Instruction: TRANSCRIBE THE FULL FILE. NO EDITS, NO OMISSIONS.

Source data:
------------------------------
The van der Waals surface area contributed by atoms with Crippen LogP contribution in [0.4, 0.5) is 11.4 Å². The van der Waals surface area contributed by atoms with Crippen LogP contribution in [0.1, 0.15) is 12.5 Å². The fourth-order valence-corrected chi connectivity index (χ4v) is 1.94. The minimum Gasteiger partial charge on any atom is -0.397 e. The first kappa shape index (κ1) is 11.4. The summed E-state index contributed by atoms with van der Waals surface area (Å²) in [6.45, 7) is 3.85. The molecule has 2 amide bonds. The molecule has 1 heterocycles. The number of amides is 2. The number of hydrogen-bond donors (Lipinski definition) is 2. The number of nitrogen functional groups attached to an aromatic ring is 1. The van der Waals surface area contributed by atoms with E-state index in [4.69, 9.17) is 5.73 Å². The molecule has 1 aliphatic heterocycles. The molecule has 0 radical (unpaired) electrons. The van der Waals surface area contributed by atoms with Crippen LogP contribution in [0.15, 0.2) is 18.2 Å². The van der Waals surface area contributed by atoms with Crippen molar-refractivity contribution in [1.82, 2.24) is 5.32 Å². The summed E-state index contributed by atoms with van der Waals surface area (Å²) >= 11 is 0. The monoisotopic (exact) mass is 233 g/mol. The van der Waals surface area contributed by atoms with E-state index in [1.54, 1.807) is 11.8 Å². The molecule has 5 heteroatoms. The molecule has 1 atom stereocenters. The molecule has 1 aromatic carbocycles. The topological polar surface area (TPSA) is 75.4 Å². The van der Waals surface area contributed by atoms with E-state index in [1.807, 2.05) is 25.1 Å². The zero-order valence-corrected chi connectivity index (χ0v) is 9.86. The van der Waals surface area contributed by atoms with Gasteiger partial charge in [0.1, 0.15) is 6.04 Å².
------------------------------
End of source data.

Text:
The van der Waals surface area contributed by atoms with Crippen LogP contribution in [0.4, 0.5) is 11.4 Å². The van der Waals surface area contributed by atoms with Crippen LogP contribution in [0.1, 0.15) is 12.5 Å². The fourth-order valence-corrected chi connectivity index (χ4v) is 1.94. The minimum Gasteiger partial charge on any atom is -0.397 e. The first kappa shape index (κ1) is 11.4. The summed E-state index contributed by atoms with van der Waals surface area (Å²) in [6.45, 7) is 3.85. The molecule has 2 amide bonds. The molecule has 1 heterocycles. The number of amides is 2. The number of hydrogen-bond donors (Lipinski definition) is 2. The number of nitrogen functional groups attached to an aromatic ring is 1. The van der Waals surface area contributed by atoms with E-state index in [4.69, 9.17) is 5.73 Å². The molecule has 1 aliphatic heterocycles. The molecule has 0 radical (unpaired) electrons. The van der Waals surface area contributed by atoms with Crippen LogP contribution in [0.15, 0.2) is 18.2 Å². The van der Waals surface area contributed by atoms with Crippen molar-refractivity contribution in [1.82, 2.24) is 5.32 Å². The summed E-state index contributed by atoms with van der Waals surface area (Å²) >= 11 is 0. The monoisotopic (exact) mass is 233 g/mol. The van der Waals surface area contributed by atoms with E-state index in [1.54, 1.807) is 11.8 Å². The molecule has 5 heteroatoms. The molecule has 1 atom stereocenters. The molecule has 1 aromatic carbocycles. The topological polar surface area (TPSA) is 75.4 Å². The van der Waals surface area contributed by atoms with E-state index in [1.807, 2.05) is 25.1 Å². The zero-order valence-corrected chi connectivity index (χ0v) is 9.86. The van der Waals surface area contributed by atoms with Gasteiger partial charge in [0.1, 0.15) is 6.04 Å².